In the second quarter ending July 2, the company delivered double-digit earnings growth thanks in part to a 10% increase in everyday US confection retail sales and a 6.3% increase in net sales growth for salty snacks in North America – both of which were driven in part by higher prices.
In salty snacks, for example, inflation has driven price per transaction up double digits, while price realization of 7.7% across the board contributed to relatively flat volumes, which were also impacted by anticipated inventory headwinds, go-to-market challenges and some capacity constraints, CFO Steve Voskuil told investment analysts yesterday during the company’s quarterly earnings call.
He explained that net pricing realization in the second quarter was in line with expectations, and will continue to rise in the high single digits in second half of the year and low single-digits in 2024 as previously announced confection price increases begin to take effect and help offset anticipated cocoa and sugar inflation.
“Volume was a 2.7% headwind, driven by the lapping of inventory replenishment in North America Confectionary in Q2 of 2022, as well as the timing of promotional shipments into Q1 of 2023. Both were in line with expectations,” he said.
“Volume declines of 30 basis points in North American Salty Snacks were below expectations due to a shift in promotional activity into the third quarter, as well as go-to-market execution challenges. The shift in promotional timing was an approximate 30 basis point headwind to overall company results and is expected to be a comparable tailwind to the third quarter,” he added.
Voskuil and CEO Michele Buck stressed Hershey has action plans in place and implemented to improve its go-to-market performance in the second half of the year.
A salty snack snafu
The disappointing declines in the North American Salty Snacks segment comes as the company is dramatically transforming this part of the business to integrate, scale and better support current and future growth aspirations.
“In the first quarter, we began this journey by integrating our commercial teams and creating new roles to enhance our commercial planning, pricing, innovation and analytics capabilities. We also began work to integrate and optimize the supply chain to improve visibility, resiliency and efficiency. And as we exit this year, we will integrate the significantly enhance our technology platforms as we transition these businesses and plants onto one unified S/4 system,” Buck explained.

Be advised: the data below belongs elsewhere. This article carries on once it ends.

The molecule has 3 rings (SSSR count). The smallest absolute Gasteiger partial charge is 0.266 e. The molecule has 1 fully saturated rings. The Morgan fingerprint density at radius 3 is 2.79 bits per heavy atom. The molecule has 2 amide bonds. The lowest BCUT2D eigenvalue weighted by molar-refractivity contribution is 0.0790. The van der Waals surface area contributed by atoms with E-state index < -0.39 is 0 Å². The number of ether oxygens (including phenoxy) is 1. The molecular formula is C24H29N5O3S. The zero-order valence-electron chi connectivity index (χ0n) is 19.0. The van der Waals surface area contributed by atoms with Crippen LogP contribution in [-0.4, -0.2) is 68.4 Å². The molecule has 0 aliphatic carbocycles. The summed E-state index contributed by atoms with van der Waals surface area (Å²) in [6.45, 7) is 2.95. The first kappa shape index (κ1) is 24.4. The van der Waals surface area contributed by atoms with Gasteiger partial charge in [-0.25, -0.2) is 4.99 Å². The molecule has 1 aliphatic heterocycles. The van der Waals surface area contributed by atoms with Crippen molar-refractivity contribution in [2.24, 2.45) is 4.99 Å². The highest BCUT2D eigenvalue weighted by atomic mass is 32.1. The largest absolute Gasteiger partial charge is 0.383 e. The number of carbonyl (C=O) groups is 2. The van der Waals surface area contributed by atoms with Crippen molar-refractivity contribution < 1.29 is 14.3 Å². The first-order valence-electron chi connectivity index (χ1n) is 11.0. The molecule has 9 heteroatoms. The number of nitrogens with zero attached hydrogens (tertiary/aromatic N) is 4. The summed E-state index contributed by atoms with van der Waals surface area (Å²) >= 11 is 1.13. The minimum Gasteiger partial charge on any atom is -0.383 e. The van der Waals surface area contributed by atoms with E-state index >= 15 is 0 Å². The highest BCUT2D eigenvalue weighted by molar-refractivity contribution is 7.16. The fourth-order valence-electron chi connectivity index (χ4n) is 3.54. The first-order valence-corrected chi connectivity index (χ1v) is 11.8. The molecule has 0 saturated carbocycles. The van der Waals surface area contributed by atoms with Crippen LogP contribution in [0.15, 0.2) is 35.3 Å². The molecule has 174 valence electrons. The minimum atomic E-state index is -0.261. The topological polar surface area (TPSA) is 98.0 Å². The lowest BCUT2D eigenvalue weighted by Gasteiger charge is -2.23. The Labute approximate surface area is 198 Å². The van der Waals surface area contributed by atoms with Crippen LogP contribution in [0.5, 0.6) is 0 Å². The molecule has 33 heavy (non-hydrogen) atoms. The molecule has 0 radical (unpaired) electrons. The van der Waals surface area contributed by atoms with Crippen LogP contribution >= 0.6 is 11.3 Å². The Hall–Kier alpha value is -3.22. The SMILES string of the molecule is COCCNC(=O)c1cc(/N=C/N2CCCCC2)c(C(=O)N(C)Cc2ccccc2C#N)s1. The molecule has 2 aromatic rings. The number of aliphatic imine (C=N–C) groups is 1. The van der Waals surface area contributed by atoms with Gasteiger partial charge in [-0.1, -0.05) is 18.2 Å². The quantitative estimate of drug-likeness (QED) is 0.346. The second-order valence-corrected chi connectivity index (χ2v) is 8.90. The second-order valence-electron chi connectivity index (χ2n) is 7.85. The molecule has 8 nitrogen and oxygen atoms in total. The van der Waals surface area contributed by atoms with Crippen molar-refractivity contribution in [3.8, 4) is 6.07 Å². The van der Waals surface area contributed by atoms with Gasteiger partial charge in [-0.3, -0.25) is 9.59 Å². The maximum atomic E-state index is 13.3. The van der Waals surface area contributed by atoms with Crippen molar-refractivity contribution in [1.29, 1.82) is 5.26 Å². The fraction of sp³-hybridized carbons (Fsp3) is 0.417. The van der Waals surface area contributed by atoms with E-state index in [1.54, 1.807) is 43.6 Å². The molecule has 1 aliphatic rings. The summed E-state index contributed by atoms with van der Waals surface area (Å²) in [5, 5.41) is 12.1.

However, Buck acknowledged, the segment struggled with execution challenges and promotional shifts into the third quarter that caused net sales of 6.3% to come in below expectations.
“We had some promotions that we had planned to occur in Q2 that shifted to Q3 and then we have had some just basic issues as we have been bringing together all of those businesses that you would expect during a transition like that around sales and commercial and supply chain execution. So things just weren’t as connected as they needed to be,” said Buck.
She added: “We feel very good that the team is on it and focused on it and execution is something that we tend to do very well, so we have a lot of confidence in our ability to focus and get that back around. That said, of course, the back half of the year, as we have mentioned, is going to be -- have a lot of volatility that’s really tied to as we build inventory and then work through the implementation and anticipate that we will have lighter sales in the fourth quarter as a result of that, but we have confidence in our ability to fix the execution.”
Overcoming confection capacity constraints
Hershey also is actively managing capacity constraints that held back confectionary sales in the US in the second quarter and could continue to impact the back half of the year, but Buck said she is optimistic that new capacity and increased brand investment will enable Hershey to sustain momentum from Q2 through the rest of the year.
“With our increased chocolate capacity this year and additional co-manufacturing secured within sweets for next year, we can now ore aggressively pursue growth opportunities to improve our market share performance,” said Buck.
“This will include greater levels of innovation, distribution expansion and targeted increases in promotional activity in 2024 to return merchandising share to historic levels,” she added.
Confident in the benefit of additional capacity, innovation and distribution, Hershey raised its full year outlook and increased its anticipated earnings per share growth to positive 13-15% from a previous projection of negative 15%. Net sales growth projections remain the same for the full year at negative 8%.